A lot of companies have a long history of “improvement” projects that sounded good at the time, but may have produced questionable results.  While soft savings may, in fact, be real, they are soft basically because you can’t measure them. And if you can’t measure them, then perhaps it isn’t such a bad plan to avoid spending Black Belts on them.
    If a company has opportunities for hard savings that have a measureable effect on the bottom line, then surely that is a better place to spend the company’s valuable resources.
    –McD

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    #138573

    villageidiot
    Member

    Yeah, bad advice.   HC project savings must come off the books and should be statistically proven over a certain number of business intervals (monthly, quarterly, etc).
    Your Business Case criteria should be determined via your steering committee / quality leadership…That is their role, not yours.  Insist on their participation in this regard…Operationally define your financial terms across all parties and have them OK those that constitute viable project savings.  They dont like SC, dont do projects that are validated by them. Simple.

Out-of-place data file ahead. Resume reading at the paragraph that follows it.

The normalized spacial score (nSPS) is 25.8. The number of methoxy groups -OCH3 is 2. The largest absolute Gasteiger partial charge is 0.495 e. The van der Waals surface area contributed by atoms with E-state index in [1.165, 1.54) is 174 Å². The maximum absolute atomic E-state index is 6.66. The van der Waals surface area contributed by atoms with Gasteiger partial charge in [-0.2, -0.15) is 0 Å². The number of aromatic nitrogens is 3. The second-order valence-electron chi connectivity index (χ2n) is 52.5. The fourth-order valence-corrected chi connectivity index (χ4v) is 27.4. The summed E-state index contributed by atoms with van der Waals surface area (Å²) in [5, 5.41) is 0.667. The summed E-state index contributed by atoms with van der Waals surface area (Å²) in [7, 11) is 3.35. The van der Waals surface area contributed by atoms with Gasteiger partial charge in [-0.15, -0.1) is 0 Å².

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    #138804

    Deanb
    Participant

    I agree that none of the stated values here are “hard”….yet. Given it is the owner’s time (owners rarely pay themselves hourly), it is unlikely to ever become a hard figure. However it is very likely that the owner’s time is strategic to other prevention and improvement efforts.
    Using Cost fo Quality you can transform soft items such as this into hard savings if it contributes to the a reduction in one of the COQ categories. In COQ, it pays to do projects that free up time, so more quality time can be spent “preventing.” There actually are 3 kinds of costs you can use: hard (documented), soft (undocumented), and soft-strategic (with strong potential to become hard). It is frequently a very good idea to improve soft-strategic issues.  

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    #138810

    MC
    Participant

    I humbly disagree that Black belts should not waste their time on soft savings project.  An example is rolling out SPC to a supplier.  This does not always generate hard savings, and the soft savings are hard to quantify, but there is no doubt that it is the right thing to do and it provides many intangible benefits.

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    #138811

    McD
    Participant

    My weasel words were carefully chosen.